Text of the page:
Gluten-Free Diet: Do you really need to be on it?

The pros and cons of a Gluten-Free Diet (and also a breakdown on what going gluten-free is).

Gluten-free. You might have heard the term before (of course, I am using this expression lightly) used among your peers or in magazines and cooking shows. Unfortunately, people who follow a gluten-free diet in Singapore may not all be fully aware why their body may need (or not, in most cases) a gluten-free diet.

Here’s the breakdown: Gluten-free food simply means food that contains no gluten. Gluten is a protein that is found in wheat, rye and barely that helps make bread or pasta dough elastic to a certain extent and lends baked goods their chewiness. It’s a naturally occurring bacterium and is not added into any food items by scheming food manufacturers who want the food to last longer. Gluten-free diets or gluten free foods are generally mean for people who are gluten intolerant. In other words, their bodies act abnormally when they consume gluten, so they have to stay away from it. Although the most common form of gluten intolerance is known as celiac disease.

When someone with celiac disease consumes gluten, the protein damages their intestines, making the body unable to absorb vital nutrients for bodily functions. Celiac is hereditary and can occur at any stage in ones life. While non-celiac gluten intolerance and celiac disease are two of the main causes of gluten intolerance, celiac disease is highly uncommon among Singaporeans, or in the general Asian region. A gluten-free diet is therefore not a way of life simply, but of necessity for the individuals who need it. Here’s a list of foods that contain gluten  that people can avoid, if they have the need to.

No need for a Gluten-Free Diet

There are a number of things that can happen to you if you decide to jump on a silly trend and decide to stay gluten-free or reduce gluten in your diet when your don’t medically have to. Firstly (and according to some, most importantly), you will stop losing weight. Gluten-free does not translate to fat or calorie free. In fact, most foods that are gluten-free contain just a tad more of everything else, including sugar, to give the food item that extra flavour or push. Instead of simply going gluten-free and eating the same foods without gluten, start adding more meat and protein to your diet. Also, avoiding gluten is also not as wallet friendly as consuming whole wheat or junk foods. Be prepared for a hike in your grocery bills, too.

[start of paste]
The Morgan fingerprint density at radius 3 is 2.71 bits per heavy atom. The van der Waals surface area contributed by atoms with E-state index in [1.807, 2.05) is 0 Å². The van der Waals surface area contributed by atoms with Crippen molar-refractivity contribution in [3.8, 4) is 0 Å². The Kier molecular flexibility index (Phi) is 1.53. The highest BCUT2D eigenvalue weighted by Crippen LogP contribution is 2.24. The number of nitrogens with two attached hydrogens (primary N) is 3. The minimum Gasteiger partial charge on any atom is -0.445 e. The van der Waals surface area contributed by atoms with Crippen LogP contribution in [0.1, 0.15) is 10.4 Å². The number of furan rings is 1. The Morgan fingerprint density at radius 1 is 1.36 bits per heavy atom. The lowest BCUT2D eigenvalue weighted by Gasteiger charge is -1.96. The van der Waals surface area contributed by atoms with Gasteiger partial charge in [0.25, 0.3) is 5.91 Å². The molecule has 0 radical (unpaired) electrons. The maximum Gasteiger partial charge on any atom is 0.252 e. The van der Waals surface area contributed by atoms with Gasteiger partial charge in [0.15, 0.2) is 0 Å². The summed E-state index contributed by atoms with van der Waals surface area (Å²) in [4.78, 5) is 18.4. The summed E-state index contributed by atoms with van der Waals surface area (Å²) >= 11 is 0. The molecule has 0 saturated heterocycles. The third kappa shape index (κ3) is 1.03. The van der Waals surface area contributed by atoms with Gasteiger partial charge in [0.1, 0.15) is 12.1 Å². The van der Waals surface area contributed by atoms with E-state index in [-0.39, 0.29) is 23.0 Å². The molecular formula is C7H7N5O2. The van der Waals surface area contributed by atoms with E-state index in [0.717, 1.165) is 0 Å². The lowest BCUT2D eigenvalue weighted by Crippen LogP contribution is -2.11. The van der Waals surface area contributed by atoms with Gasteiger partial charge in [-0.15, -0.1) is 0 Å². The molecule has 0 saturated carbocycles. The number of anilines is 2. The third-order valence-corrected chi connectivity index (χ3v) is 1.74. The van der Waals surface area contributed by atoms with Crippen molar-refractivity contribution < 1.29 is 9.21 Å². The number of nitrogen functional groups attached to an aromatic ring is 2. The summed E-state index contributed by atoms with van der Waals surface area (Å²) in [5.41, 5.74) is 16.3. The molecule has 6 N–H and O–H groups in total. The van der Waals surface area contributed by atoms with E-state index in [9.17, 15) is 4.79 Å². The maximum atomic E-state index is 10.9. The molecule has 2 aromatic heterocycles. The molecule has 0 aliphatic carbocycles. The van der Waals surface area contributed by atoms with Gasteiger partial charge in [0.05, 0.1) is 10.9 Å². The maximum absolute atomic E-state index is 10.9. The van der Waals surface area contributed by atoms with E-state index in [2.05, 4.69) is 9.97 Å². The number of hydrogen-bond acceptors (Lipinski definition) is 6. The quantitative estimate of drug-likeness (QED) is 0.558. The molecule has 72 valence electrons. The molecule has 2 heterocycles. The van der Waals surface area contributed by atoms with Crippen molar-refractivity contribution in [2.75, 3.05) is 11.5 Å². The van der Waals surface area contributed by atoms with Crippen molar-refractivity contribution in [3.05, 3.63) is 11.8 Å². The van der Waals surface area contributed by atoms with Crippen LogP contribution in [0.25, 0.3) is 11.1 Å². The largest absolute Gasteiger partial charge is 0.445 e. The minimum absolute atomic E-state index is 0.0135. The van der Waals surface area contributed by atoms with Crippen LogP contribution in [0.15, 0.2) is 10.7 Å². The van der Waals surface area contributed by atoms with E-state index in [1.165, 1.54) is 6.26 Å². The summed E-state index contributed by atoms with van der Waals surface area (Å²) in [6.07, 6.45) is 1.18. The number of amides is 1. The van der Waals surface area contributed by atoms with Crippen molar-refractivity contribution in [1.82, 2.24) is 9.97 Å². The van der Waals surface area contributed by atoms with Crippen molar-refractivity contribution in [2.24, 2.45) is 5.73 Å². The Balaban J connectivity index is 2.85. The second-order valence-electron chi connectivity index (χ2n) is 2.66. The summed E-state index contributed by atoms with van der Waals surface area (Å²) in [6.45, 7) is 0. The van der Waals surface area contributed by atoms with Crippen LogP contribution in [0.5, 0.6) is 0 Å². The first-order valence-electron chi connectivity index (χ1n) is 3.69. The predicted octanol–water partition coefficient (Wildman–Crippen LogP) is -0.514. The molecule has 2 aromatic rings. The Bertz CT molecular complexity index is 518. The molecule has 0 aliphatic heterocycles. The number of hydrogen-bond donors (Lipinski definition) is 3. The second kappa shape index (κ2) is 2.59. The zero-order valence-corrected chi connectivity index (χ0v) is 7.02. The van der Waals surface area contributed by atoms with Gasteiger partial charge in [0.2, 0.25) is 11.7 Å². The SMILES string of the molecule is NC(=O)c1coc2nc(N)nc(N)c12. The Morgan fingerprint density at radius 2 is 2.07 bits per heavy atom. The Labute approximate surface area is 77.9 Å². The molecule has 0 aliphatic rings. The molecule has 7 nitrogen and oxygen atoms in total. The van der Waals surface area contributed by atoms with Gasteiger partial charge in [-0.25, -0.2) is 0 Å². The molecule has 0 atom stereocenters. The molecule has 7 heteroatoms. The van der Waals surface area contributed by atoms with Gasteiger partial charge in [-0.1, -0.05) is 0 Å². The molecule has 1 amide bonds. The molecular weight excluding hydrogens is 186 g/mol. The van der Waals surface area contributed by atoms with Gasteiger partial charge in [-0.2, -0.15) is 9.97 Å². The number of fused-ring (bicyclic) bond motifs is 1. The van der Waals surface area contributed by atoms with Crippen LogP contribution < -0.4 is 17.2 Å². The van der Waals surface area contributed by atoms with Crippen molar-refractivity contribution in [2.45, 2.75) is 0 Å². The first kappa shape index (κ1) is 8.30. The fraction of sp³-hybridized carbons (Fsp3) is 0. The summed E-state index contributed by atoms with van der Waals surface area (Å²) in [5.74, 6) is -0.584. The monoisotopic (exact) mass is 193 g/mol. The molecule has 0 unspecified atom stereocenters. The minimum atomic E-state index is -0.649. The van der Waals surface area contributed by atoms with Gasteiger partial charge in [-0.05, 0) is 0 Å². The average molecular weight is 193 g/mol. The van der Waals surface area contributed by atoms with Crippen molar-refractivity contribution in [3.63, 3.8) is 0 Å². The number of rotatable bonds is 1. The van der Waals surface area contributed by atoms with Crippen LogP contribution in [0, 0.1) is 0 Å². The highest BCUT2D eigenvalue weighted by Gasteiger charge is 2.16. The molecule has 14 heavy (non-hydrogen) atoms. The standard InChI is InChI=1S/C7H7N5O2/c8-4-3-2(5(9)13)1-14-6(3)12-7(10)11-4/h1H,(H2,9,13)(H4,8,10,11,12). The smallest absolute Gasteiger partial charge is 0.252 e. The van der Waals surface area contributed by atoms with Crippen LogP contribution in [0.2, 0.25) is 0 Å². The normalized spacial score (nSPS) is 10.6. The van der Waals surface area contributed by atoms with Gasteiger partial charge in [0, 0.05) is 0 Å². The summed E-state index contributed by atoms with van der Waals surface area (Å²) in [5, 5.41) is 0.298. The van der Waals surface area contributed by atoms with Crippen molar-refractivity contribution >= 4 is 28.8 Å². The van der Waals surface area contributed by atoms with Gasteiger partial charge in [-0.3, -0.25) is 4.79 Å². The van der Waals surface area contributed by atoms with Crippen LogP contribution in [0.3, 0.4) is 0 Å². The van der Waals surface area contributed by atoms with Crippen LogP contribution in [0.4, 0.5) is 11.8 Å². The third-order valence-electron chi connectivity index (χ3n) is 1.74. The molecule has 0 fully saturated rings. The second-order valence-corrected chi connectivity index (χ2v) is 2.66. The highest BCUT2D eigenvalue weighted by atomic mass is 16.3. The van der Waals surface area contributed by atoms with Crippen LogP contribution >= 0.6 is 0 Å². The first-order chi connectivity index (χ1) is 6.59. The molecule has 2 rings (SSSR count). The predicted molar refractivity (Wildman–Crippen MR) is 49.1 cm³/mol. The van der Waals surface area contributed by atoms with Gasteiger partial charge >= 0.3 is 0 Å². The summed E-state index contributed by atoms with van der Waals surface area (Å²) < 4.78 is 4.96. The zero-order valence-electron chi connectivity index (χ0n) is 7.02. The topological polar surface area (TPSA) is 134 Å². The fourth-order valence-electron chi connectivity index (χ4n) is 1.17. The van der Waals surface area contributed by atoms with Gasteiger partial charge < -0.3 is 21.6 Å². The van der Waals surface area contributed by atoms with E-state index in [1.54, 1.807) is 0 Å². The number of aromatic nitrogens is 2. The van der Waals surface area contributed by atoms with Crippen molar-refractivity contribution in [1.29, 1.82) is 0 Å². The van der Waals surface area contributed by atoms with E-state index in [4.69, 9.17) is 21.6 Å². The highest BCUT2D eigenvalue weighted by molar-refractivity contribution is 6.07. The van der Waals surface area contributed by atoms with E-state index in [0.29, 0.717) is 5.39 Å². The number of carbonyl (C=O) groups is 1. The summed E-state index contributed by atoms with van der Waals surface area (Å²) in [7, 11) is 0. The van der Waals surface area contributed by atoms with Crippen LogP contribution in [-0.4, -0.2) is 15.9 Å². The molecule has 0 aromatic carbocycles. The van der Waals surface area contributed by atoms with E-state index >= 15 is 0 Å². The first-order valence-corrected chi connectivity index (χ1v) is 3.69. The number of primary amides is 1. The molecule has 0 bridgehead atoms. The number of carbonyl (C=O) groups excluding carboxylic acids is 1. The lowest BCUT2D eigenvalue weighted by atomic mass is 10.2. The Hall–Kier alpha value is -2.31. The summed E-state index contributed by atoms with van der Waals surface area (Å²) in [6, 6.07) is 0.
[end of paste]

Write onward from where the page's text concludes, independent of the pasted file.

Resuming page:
Where to find Gluten-Free food in Singapore

If you are gluten intolerant or have a friend or family member who suffers from this condition, you can be more aware of going gluten-free when you cook or bake, or even when you dine out. If you’re on the hunt for a gluten-free café or restaurant, head over to honeycombers where you can find a comprehensive list of gluten-free eateries in Singapore. The most popular on the list is Jonathan’s Kitchen, a gluten-free café with a heart-warming story. If you’re looking for a support group for gluten-free individuals in Singapore, there’s a Facebook page that you can be a part of, too. You can prepare delicious gluten-free food at home too, just head on over to the gluten-free market to buy your ingredients. They’re online as well, which makes life a lot easier.

So there you have it, a detailed 101 on gluten-free foods and how necessarily you need to go gluten-free in your life. Even if this is completely irrelevant to you and you’re a self-professed bread and sambal freak like me, you’re now all the wiser when it comes to going gluten-free. Feel free to educate your friends who are into this diet. Do you have any questions about going gluten-free in Singapore? Write-in! I’ll do the research so you won’t have to.

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